There are, of course, countless ways to refute this incredibly uninformed and ungrateful opinion. One could point out statistics showing that capitalism has brought more people out of poverty than any other system in history. Capitalism has saved billions of lives, even as socialism (the government ownership and operation of the means of production) has killed tens of millions.
But, as a famous socialist murderer (sorry for the repetition and redundancy) once reportedly said: “If only one man dies of hunger, that is a tragedy. If millions die, that’s only statistics.” So today, I will skip the statistics, and tell the stories of two men whose lives were ruined by socialism in North Korea: Shin Dong-hyuk and Masaji Ishikawa.
These two people share a rare distinction: they escaped the hell that is socialist North Korea and lived to tell about it. I recently finished books about their lives, and I thought I’d share some of the details I learned with you, the reader — because although we all know that North Korea is a bad place, these books provide a compelling picture of the reality that its citizens suffer through, both inside and outside the labor camps. And the books together paint a somewhat less than flattering picture of socialism, to put it mildly.
The first book I read is Escape from Camp 14: One Man’s Remarkable Odyssey from North Korea to Freedom in the West, by Blaine Harden. This book was recommended by Ben Sasse in his book The Vanishing American Adult: Our Coming-of-Age Crisis–and How to Rebuild a Culture of Self-Reliance, which I recently finished and also recommend. Escape from Camp 14 tells the story of Shin Dong-hyuk, who is apparently the only person ever born inside a North Korean “complete control district” prison camp to escape.
Shin’s family was confined to the camp as punishment for the sins of his uncle. Shin was beaten by his teachers and starved and tortured by authorities. Author Harden explains that the camps are violent and the rules in the camp were oppressive and unforgiving. For example, a camp rule stated: “Should sexual physical contact occur without prior approval, the perpetrators will be shot immediately.” Prison guards would choose women to rape — but if the women became pregnant, their babies would be beaten to death with iron rods, and the women would be executed.
Eventually, Shin met a former member of the elite caste of society named Park, and formulated a plan to escape with him. By chance, Park reached the electric fence at the perimeter of the camp first and was fatally electrocuted. Shin was able to crawl over Park’s body and escape to freedom in China, and eventually America and (today) South Korea, where he is a human rights activist.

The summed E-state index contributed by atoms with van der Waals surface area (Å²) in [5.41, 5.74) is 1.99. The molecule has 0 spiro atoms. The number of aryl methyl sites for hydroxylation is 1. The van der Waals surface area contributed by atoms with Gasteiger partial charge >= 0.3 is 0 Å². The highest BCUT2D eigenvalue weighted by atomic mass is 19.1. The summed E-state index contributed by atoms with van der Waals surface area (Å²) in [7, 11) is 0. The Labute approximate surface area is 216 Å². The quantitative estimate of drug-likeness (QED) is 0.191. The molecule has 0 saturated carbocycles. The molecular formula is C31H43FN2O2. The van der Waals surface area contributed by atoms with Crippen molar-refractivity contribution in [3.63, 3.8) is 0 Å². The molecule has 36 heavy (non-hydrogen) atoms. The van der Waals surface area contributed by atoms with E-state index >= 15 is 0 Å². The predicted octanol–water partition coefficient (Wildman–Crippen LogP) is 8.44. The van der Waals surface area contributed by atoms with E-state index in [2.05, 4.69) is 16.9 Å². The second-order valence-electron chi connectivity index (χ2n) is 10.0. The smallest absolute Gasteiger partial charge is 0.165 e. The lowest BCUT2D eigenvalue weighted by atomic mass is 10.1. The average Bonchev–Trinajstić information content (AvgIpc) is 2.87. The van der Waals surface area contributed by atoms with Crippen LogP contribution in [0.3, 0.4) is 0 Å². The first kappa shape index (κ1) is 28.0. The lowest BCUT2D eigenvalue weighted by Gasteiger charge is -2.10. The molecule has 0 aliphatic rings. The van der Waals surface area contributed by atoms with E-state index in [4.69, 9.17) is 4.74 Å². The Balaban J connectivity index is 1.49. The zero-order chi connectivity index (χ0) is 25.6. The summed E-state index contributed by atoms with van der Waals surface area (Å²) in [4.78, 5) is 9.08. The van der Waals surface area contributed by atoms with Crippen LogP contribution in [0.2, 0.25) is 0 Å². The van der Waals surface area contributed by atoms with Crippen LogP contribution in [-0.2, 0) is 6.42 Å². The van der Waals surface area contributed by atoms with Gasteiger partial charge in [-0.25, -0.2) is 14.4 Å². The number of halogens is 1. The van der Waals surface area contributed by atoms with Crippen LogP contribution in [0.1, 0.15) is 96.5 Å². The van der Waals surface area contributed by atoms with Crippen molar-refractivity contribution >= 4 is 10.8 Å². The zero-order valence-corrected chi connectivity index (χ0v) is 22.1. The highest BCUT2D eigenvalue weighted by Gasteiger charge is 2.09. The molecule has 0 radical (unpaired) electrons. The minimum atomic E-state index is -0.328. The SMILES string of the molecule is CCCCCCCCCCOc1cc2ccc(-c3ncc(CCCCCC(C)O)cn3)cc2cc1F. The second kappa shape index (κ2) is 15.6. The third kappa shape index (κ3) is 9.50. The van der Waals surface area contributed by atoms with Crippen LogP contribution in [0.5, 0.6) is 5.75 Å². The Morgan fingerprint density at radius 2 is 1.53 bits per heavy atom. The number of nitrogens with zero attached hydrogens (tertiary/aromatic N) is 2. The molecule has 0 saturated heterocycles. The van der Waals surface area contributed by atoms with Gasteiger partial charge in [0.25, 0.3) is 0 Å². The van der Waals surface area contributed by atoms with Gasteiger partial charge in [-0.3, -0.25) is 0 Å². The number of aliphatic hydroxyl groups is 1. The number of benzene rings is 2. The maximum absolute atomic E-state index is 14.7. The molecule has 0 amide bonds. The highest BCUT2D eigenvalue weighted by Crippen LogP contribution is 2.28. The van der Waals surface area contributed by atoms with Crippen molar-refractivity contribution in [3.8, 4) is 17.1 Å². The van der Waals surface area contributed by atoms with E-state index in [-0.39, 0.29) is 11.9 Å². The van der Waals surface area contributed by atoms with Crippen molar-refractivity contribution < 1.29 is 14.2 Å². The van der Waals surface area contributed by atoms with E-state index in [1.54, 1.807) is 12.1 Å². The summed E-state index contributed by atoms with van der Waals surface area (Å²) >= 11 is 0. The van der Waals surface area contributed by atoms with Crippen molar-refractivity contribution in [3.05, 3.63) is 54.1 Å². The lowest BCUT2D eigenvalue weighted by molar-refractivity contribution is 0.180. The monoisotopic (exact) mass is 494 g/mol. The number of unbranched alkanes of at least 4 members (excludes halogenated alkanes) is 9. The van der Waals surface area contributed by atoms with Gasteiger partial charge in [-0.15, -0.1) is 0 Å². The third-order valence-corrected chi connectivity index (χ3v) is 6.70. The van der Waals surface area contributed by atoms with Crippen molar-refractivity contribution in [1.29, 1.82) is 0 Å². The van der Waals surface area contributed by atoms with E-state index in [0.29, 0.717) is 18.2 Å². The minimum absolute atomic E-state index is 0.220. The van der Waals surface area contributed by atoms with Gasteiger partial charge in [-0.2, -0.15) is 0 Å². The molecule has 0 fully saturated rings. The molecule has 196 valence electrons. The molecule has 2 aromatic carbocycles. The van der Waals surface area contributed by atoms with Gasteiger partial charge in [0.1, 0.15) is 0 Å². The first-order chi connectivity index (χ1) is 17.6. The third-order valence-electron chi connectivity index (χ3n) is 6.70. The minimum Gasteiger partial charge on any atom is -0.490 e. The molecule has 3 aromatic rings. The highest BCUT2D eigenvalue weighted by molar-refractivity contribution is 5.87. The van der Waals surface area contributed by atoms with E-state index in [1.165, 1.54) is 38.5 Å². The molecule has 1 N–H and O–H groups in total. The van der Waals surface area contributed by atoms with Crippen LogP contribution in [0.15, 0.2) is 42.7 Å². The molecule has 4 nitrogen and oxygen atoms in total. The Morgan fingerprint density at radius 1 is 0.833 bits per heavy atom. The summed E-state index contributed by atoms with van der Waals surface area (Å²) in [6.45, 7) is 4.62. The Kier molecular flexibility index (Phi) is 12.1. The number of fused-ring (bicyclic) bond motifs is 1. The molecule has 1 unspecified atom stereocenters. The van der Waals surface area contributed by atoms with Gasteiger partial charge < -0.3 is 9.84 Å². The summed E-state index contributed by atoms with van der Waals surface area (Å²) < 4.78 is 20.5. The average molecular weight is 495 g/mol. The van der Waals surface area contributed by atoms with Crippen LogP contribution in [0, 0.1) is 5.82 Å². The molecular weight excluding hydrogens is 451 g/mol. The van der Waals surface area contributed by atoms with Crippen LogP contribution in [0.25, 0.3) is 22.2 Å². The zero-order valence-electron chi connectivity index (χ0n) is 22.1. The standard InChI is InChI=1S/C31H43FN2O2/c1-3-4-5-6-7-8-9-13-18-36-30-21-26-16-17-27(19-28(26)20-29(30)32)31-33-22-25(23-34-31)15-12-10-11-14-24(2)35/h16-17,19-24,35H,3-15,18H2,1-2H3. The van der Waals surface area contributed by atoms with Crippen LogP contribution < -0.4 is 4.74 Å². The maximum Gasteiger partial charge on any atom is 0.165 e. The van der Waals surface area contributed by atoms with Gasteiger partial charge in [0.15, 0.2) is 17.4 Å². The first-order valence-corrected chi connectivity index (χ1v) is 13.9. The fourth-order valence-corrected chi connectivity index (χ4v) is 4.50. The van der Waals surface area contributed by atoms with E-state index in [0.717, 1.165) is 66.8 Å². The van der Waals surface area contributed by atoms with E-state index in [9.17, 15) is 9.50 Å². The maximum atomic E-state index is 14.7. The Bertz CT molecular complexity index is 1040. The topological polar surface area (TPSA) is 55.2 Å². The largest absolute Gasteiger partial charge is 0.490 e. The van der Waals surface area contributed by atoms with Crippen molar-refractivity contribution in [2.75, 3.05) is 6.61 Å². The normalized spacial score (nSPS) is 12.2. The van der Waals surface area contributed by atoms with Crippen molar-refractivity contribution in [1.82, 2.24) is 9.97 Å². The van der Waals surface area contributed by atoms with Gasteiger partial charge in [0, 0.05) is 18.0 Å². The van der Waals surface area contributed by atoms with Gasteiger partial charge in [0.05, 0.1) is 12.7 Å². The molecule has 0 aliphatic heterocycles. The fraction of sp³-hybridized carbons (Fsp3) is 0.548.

It is worth noting that Shin has changed details about his story more than once, usually in understandable ways that do not change the fundamental truth of his portrait of the camps. Shin initially misled Harden about how many camps in which he had been confined (two rather than one), and had omitted painful details such as the torture he had experienced in which his fingernails had been pulled out. Harden has written a new foreward to the book, and expects to revise it in response to these revelations — but Harden emphasizes that many key aspects of Shin’s story have been extensively corroborated by accounts of dozens of defectors and other witnesses, as well as by the wounds on Shin’s body. Meanwhile, although North Korea denies that the camps exist, outside experts are not allowed to verify these claims. Indeed, the sprawling camps are visible in satellite photos. One is larger than the city of Los Angeles. Anywhere from 120,000 to 200,000 people are thought to be confined to these camps.
The next book I read, on the suggestion of a commenter to my blog, was A River in Darkness: One Man’s Escape from North Korea by Masaji Ishikawa. Ishikawa’s story is quite different: the story of the Japanese son of a Korean “returnee” to North Korea. From the late 1950s to about 1984, about 100,000 Koreans left Japan for North Korea, lured (as Ishikawa’s father was) by promises of a “paradise on Earth” and promises of a great education for the kids. What they found was squalor, starvation, misery, and joining the ranks of the lowest of the low. Worse, Ishikawa’s father wasn’t even a true “returnee,” as his birthplace was South Korea. He had never even been to North Korea until he was lured there by the false assurances of his Korean comrades in Japan.
Unlike Shin, Ishikawa knew about the existence of a better life outside of North Korea. In school, he was constantly called “Japanese bastard” as a matter of course, as were all Japanese children. Although never locked in a prison camp, Ishikawa suffered a life of deprivation and starvation. He and his family searched for food in the woods and subsisted on weeds. He built a shack with his bare hands over the course of months. His Japanese mother withered away and died — as his Korean father later did as well. When his mother died, he hauled her corpse on his back up a mountainside to bury her. At one point, Ishikawa tried to hang himself — but failed to coil the rope around his neck correctly.
In 1996, Ishikawa escaped the country and made it into China by crossing the Yalu River at Hyesan in the far north. With the help of a kind Korean man in China, his friends, and eventually the Japanese government, he made it back to Japan. He was unable to save his family, however.
Informing on family
Socialist governments encourage their citizens to inform on each other, including family, and North Korea is no exception. Shin, the prisoner, was raised not to feel affection for his family, but instead to inform on his parents, friends, or anyone. When he learned that his brother and mother were planning to escape, he went to a camp official to inform on his parents. This is a story that he is ashamed of today, and that he hid from author Harden for years — but finally disclosed. He told the official that he wanted more food and easier work in return for the information. His mother and brother were later executed for the plan, directly in front of him. He watched as, feet away, his mother was hung and his brother was gruesomely shot in the head. (The state urging children to inform on their parents is a theme familiar to those who have studied China’s Cultural Revolution, which I read about in the book Red Scarf Girl: A Memoir of the Cultural Revolution by Ji-li Jiang.)